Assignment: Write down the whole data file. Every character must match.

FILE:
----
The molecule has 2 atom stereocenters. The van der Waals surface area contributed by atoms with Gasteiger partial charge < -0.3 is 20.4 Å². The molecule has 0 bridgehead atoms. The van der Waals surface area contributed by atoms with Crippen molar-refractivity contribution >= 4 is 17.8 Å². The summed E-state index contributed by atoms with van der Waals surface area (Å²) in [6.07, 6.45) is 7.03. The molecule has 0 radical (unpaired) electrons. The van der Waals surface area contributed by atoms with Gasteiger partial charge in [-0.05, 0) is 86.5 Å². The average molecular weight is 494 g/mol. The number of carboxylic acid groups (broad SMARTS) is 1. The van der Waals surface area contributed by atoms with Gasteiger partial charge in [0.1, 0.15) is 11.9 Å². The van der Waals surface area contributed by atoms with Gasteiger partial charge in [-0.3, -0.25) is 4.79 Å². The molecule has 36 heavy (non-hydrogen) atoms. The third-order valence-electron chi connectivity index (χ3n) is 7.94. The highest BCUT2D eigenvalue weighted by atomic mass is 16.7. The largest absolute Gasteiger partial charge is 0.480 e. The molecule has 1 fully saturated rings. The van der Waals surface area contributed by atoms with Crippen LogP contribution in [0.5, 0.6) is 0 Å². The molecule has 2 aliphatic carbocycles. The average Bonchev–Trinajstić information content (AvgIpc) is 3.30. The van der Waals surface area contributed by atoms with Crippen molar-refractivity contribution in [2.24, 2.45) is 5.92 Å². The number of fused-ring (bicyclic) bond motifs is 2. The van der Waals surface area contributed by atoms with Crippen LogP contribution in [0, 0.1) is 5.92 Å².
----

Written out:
The molecule has 2 atom stereocenters. The van der Waals surface area contributed by atoms with Gasteiger partial charge < -0.3 is 20.4 Å². The molecule has 0 bridgehead atoms. The van der Waals surface area contributed by atoms with Crippen molar-refractivity contribution >= 4 is 17.8 Å². The summed E-state index contributed by atoms with van der Waals surface area (Å²) in [6.07, 6.45) is 7.03. The molecule has 0 radical (unpaired) electrons. The van der Waals surface area contributed by atoms with Gasteiger partial charge in [-0.05, 0) is 86.5 Å². The average molecular weight is 494 g/mol. The number of carboxylic acid groups (broad SMARTS) is 1. The van der Waals surface area contributed by atoms with Gasteiger partial charge in [0.1, 0.15) is 11.9 Å². The van der Waals surface area contributed by atoms with Gasteiger partial charge in [-0.3, -0.25) is 4.79 Å². The molecule has 36 heavy (non-hydrogen) atoms. The third-order valence-electron chi connectivity index (χ3n) is 7.94. The highest BCUT2D eigenvalue weighted by atomic mass is 16.7. The largest absolute Gasteiger partial charge is 0.480 e. The molecule has 1 fully saturated rings. The van der Waals surface area contributed by atoms with Crippen LogP contribution in [0.5, 0.6) is 0 Å². The molecule has 2 aliphatic carbocycles. The average Bonchev–Trinajstić information content (AvgIpc) is 3.30. The van der Waals surface area contributed by atoms with Crippen molar-refractivity contribution in [2.24, 2.45) is 5.92 Å². The number of fused-ring (bicyclic) bond motifs is 2. The van der Waals surface area contributed by atoms with Crippen LogP contribution in [0, 0.1) is 5.92 Å².